Introducing MEMORY LANE.
With March Madness canceled due to the coronavirus pandemic, we’ll be reliving some legendary tournament moments on the days when NCAA basketball would’ve been played. Enjoy.
In the latter half of the 1990s, a movement was born which reached its zenith in the waning seconds of Michigan State’s national championship win over Florida in 2000. These were moments predestined to shine, as regional heroes Mateen Cleaves and Morris Peterson reveled in the fact that their Flintstones crew had finally etched their names in March Madness history.
What came to an end with a hobbled four-year point guard sobbing tears of joy alongside a beaming Tom Izzo after the net cutting ceremony actually began five years earlier, 50 miles away in nearby Flint, Michigan. It was then and there that Izzo began mining for the foundation of what would become an iconic NCAA program.
Flint hoopers are different, the type for whom the grind comes as naturally as shooting a jump shot with gloves on, so when Izzo convinced high school standout Antonio Smith to join him for his first campaign as the head coach of the Spartans program, the style of play now nearly synonymous with Michigan State basketball began to take root.
When Cleaves and Peterson rushed the court together as the buzzer sounded on their final game in green and white, they capped off a three-year stretch of deep tournament runs powered by Flint’s finest.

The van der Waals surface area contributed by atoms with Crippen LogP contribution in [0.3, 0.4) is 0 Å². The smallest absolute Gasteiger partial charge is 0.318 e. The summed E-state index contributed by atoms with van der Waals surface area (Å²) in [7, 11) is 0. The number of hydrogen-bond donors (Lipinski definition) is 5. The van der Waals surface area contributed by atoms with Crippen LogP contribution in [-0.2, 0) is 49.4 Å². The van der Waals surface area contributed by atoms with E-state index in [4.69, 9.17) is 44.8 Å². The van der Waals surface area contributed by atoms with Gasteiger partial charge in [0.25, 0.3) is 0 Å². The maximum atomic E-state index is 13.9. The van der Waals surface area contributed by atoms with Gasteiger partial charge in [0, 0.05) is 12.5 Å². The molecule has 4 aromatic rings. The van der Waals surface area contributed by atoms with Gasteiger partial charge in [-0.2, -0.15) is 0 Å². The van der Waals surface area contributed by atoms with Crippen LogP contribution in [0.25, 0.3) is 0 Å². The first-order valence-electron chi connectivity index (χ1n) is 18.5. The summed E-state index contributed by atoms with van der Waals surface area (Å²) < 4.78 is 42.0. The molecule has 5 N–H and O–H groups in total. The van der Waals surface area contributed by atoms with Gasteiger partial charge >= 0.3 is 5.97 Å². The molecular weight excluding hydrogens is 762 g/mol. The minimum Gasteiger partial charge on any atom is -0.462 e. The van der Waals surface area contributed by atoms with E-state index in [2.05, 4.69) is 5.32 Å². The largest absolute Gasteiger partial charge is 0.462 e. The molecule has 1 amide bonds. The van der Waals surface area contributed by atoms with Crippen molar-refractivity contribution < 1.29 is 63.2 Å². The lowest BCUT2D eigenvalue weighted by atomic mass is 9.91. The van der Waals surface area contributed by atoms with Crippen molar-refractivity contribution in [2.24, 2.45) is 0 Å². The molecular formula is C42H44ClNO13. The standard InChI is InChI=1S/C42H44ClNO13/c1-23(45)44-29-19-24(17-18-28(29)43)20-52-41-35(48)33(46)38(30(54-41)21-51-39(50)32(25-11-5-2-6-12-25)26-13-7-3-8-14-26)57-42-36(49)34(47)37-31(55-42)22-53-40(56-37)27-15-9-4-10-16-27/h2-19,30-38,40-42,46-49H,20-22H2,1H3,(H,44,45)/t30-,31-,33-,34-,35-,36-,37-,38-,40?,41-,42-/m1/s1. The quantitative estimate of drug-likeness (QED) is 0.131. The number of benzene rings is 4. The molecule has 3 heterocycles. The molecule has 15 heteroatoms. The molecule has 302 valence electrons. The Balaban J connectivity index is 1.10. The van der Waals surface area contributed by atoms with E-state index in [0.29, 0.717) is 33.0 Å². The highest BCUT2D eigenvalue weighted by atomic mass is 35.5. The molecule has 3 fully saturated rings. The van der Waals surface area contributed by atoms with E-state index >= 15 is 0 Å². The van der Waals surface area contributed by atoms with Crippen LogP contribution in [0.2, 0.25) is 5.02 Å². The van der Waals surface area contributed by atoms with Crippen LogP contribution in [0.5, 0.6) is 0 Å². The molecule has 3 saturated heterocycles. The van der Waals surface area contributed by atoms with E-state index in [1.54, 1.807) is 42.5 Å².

While Smith, the first domino from the community to commit back in 1995, had since graduated and moved on, the Flintstones narrative was at the heart of Michigan State’s success. It’s what made the celebration in the final seconds of the decided game all the more special.
After Smith joined Izzo, Peterson followed suit and the two played minor roles in their first year on campus. The next year, Cleaves joined the squad as a high profile, McDonalds All-American prospect and Charlie Bell hopped aboard shortly thereafter in 1997-98.
Michigan State’s 2000 win over that Gators team was never particularly close—Florida’s time would come six (and seven) years later—but its final moments came complete with no shortage of tropes that make us love college basketball.
From the triumphant exit of beloved, homegrown seniors who had never before reached the mountaintop to the ankle injury that had Cleaves stubbornly limping around on a blown tire through the last game of his college career, the championship served as an unforgettable finale to a timeless story.
That tight-knit Flintstones core can always look back at the 2000 title celebration as the defining moment of their own time in the spotlight, but their impact on Michigan State and college basketball in general will be felt much longer.
Austin Kent is a News Editor at SLAM. Follow him on Twitter @AustinKent.
Photo via Getty.